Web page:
The other prevalent assumption, not unexpectedly, goes to demanding governmental and societal response to what is irrefutably a criminal act, in the form of any deception or coercion used to place women in sex markets. The United States’ Trafficking Victims Protection Act (TVPA) of 2000 was and is a measure reflecting this assumption, in that it goes to decriminalizing the prostitution and pursuing those responsible for acquiring the women involved. Nonetheless, it is also widely felt that the TVPA and measures like it are intrinsically restrained. They offer civil rights protections to women coerced or sold into sex markets, but the record of “rescues” is not impressive (Dalrymple, 2005, p. 454). Not surprisingly, it is believed these enactments fail for the same reason statutes in place to protect battered women fail; they do not address the extremity of the circumstances, which typically inhibit the victim from seeking aid. Ultimately, then, this is the assumption that views sex trafficking at its most insidious and dangerous, which translates all the more to women being completely victimized by, not only the “employment” forced upon them, but by the forces compelling them into it.
Implications and Consequences
While it may appear that the modern presence of human slavery in sex trafficking defies modern conceptions of universally agreed-upon standards of human rights, the reality of the trade points to it as something of a consequence of modernity itself. Sex trafficking globally has consistently increased since industrialization began occurring in developed or developing nations, and this is hardly coincidental. With industrialization comes urbanization, and massive displacements of people from rural regions into tightly-packed environments where there are few ties of kinship, which translates to a form of protection. Added to this are the elements of a vast population rise internationally, which limits ordinary resources for working people, and modern technology and transport that enables more covert transfers of human beings (Dalrymple, 2005, p. 458). Essentially, a consequence of sex trafficking is how it is perpetually sustained by the complex societies that, indirectly or otherwise, enable it. As seemingly removed from ordinary culture as the practice is, it nonetheless reflects a variety of societal concerns, which in turn may abet it. For example, the increase in restrictions on immigration policies, in the U.S. and elsewhere, actually appears to expand the market for sex trafficking, in that those victimized by it view it as their only recourse in escaping unlivable conditions (Zheng, 2010, p. 7).
All of this presents a distinct implication, and one not particularly elevating the state of modern humanity or conceptions of civilization. No matter the moral view taken of the subject, the inescapable reality remains that it is, first and foremost, a commercial enterprise. No girl or woman would be forced or persuaded into selling sex by anyone if there were no profit to be made. Consequently, as all societies exist on some platform of commerce, and as sex is a desirable commodity to many, a market exists and, as with other illicit markets, there will always be those willing, if not eager, to exploit its profit potentials. The implication, then, creates another, and one equally irrefutable. Given these pragmatic factors, only the intervention of the authorities of societies may lessen or eliminate the traffic. This may be achieved through criminal justice resources, through gradual cultural shifts eviscerating the profit factor by means of changing the inherent status of girls and women, or both. However it may occur, the reality remains that it can only do so through an immense focus on the parts of societies and governments themselves, and only when those societies deem it essential to do so.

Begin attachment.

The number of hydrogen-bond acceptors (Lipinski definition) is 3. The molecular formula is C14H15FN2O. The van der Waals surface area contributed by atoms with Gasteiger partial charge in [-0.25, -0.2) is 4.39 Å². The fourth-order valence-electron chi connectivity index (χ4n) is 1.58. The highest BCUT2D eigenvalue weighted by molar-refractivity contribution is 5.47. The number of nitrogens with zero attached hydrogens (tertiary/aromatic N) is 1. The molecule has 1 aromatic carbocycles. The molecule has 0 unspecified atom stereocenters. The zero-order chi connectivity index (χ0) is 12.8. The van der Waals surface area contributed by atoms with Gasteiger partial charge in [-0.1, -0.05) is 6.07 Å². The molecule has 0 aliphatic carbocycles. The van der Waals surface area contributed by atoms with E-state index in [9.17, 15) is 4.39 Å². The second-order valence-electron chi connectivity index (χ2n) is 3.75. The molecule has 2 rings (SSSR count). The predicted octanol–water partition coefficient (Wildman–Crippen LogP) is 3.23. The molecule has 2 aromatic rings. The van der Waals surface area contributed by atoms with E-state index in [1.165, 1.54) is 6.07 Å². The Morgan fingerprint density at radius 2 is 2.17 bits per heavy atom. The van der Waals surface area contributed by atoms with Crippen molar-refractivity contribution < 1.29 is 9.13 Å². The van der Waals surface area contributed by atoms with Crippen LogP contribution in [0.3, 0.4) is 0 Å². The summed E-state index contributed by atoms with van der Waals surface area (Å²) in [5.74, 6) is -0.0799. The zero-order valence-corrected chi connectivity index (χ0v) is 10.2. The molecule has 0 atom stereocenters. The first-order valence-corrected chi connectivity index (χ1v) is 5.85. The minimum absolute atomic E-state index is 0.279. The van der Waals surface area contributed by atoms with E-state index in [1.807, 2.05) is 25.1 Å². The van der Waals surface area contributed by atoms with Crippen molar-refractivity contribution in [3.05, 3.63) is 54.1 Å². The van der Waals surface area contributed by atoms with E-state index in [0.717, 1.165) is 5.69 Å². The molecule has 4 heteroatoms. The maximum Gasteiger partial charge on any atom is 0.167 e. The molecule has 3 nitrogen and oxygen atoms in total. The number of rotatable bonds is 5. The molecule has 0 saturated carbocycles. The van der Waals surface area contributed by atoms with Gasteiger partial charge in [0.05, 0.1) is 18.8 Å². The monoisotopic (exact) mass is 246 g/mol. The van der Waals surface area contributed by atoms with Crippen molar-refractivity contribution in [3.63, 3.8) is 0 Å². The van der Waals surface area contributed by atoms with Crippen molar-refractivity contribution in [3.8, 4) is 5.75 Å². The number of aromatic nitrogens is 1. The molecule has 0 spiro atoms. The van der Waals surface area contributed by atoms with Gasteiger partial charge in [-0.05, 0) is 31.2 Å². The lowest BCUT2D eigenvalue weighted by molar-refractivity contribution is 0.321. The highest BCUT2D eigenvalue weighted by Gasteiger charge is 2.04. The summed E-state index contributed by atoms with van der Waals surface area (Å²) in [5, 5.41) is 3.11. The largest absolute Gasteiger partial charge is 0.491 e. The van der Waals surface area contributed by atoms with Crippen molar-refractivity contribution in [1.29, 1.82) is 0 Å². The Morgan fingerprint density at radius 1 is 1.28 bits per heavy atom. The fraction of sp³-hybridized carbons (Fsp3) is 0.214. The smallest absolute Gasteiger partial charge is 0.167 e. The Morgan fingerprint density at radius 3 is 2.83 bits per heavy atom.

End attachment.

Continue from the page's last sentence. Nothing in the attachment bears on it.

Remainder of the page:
Point of View
It is inevitable that some degree of morality influence any examination of sex trafficking, if only because sex as a merchandised commodity is, in most cultures, something of an issue. As has been noted, this moral influence may be employed to lessen ideas of actual criminality, as there is also evidence that some women are not forced into sex markets. Certainly, there have always been women and men who have elected to sell sex, just as there have always been issues within nations regarding unwanted levels of immigration. It is all the more critical, however, that all such considerations be seen as what they are: removed from the subject of sex trafficking itself. On one level, it is specious to argue that many women “choose” prostitution because it empowers them; the far more likely reality is that the work, when chosen, is done so because it is perceived as an only avenue to survival, and it is ethically and intellectually irresponsible to ignore this likelihood. Then, there remains the most crucial element of all, in that attaching a price to a human being based upon the exploitation of that human being’s body, attained through any level of manipulation or coercion, is universally abhorrent to all civilized societies. The horrors of the realities of such victimization aside, this is as gross a breach of human decency as may be imagined. In no uncertain terms, the trafficking of human beings in sex markets is a savage and barbaric practice, and no culture that deems itself humane may refrain from doing its utmost to end what is a vile mode of human slavery, and an ultimate degradation of human rights.
Breuil, B. C. O., Siegel, D., Van Reenen, P., Baier, A., & Roos, L. (2011). “Human Trafficking Revisited: :Legal, Enforcement and Ethnographic Narratives on Sex Trafficking to Western Europe.” Trends in Organized Crime, 14 (1). 30-46.
Dalrymple, J. K. (2005). “Human Trafficking: Protecting Human Rights in the Trafficking Victims Protection Act.” Boston College Third World Law Journal, 25 (2). 451-473.
McCabe, K. A., & Manian, S. (2010). Sex Trafficking: A Global Perspective. Lanham: Rowman & Littlefield Publishers, Inc.
Territo, L., & Kirkham, G. (2009). International Sex Trafficking of Women and Children:Understanding the Global Epidemic. New York: Looseleaf Law Publications, Inc.
Weitzer, R. (2007). “The Social Construction of Sex Trafficking: Ideology and Institutionalization of a Moral Crusade.” Politics and Society, 35 (3). 447-475.
Zheng, T. (2010). Sex Trafficking, Human Rights and Social Justice. New York: Taylor & Francis.